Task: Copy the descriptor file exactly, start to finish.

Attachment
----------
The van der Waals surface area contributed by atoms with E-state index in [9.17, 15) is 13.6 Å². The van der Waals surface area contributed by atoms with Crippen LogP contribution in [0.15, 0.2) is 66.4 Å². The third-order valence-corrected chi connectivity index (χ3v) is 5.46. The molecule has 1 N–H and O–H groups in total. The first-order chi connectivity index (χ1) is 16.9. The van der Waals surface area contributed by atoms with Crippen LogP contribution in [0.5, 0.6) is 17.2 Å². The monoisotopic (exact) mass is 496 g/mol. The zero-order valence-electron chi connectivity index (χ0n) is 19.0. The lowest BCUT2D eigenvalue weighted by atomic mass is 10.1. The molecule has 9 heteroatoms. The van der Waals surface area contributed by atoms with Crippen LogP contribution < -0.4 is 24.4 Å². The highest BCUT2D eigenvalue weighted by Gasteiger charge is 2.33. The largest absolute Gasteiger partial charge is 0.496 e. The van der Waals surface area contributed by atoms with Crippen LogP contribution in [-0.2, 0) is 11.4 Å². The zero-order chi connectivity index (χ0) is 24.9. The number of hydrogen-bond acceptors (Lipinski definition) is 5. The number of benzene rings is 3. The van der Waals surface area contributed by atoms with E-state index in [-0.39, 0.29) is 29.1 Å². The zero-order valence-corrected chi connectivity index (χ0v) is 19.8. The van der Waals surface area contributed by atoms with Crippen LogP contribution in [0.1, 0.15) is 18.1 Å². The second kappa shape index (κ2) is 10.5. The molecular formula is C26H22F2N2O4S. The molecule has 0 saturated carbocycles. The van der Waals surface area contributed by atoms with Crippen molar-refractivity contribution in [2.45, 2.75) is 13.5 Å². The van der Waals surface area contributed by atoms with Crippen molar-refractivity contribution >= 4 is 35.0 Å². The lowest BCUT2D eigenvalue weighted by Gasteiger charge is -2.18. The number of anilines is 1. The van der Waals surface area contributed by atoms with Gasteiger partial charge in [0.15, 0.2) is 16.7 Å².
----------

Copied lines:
The van der Waals surface area contributed by atoms with E-state index in [9.17, 15) is 13.6 Å². The van der Waals surface area contributed by atoms with Crippen LogP contribution in [0.15, 0.2) is 66.4 Å². The third-order valence-corrected chi connectivity index (χ3v) is 5.46. The molecule has 1 N–H and O–H groups in total. The first-order chi connectivity index (χ1) is 16.9. The van der Waals surface area contributed by atoms with Crippen LogP contribution in [0.5, 0.6) is 17.2 Å². The monoisotopic (exact) mass is 496 g/mol. The zero-order valence-electron chi connectivity index (χ0n) is 19.0. The lowest BCUT2D eigenvalue weighted by atomic mass is 10.1. The molecule has 9 heteroatoms. The van der Waals surface area contributed by atoms with Crippen LogP contribution < -0.4 is 24.4 Å². The highest BCUT2D eigenvalue weighted by Gasteiger charge is 2.33. The largest absolute Gasteiger partial charge is 0.496 e. The van der Waals surface area contributed by atoms with Crippen LogP contribution in [-0.2, 0) is 11.4 Å². The zero-order chi connectivity index (χ0) is 24.9. The number of hydrogen-bond acceptors (Lipinski definition) is 5. The number of benzene rings is 3. The van der Waals surface area contributed by atoms with E-state index in [-0.39, 0.29) is 29.1 Å². The zero-order valence-corrected chi connectivity index (χ0v) is 19.8. The van der Waals surface area contributed by atoms with Crippen LogP contribution in [0.1, 0.15) is 18.1 Å². The second kappa shape index (κ2) is 10.5. The molecular formula is C26H22F2N2O4S. The molecule has 0 saturated carbocycles. The van der Waals surface area contributed by atoms with Crippen molar-refractivity contribution in [2.45, 2.75) is 13.5 Å². The van der Waals surface area contributed by atoms with Crippen molar-refractivity contribution >= 4 is 35.0 Å². The lowest BCUT2D eigenvalue weighted by Gasteiger charge is -2.18. The number of anilines is 1. The van der Waals surface area contributed by atoms with Gasteiger partial charge in [0.15, 0.2) is 16.7 Å².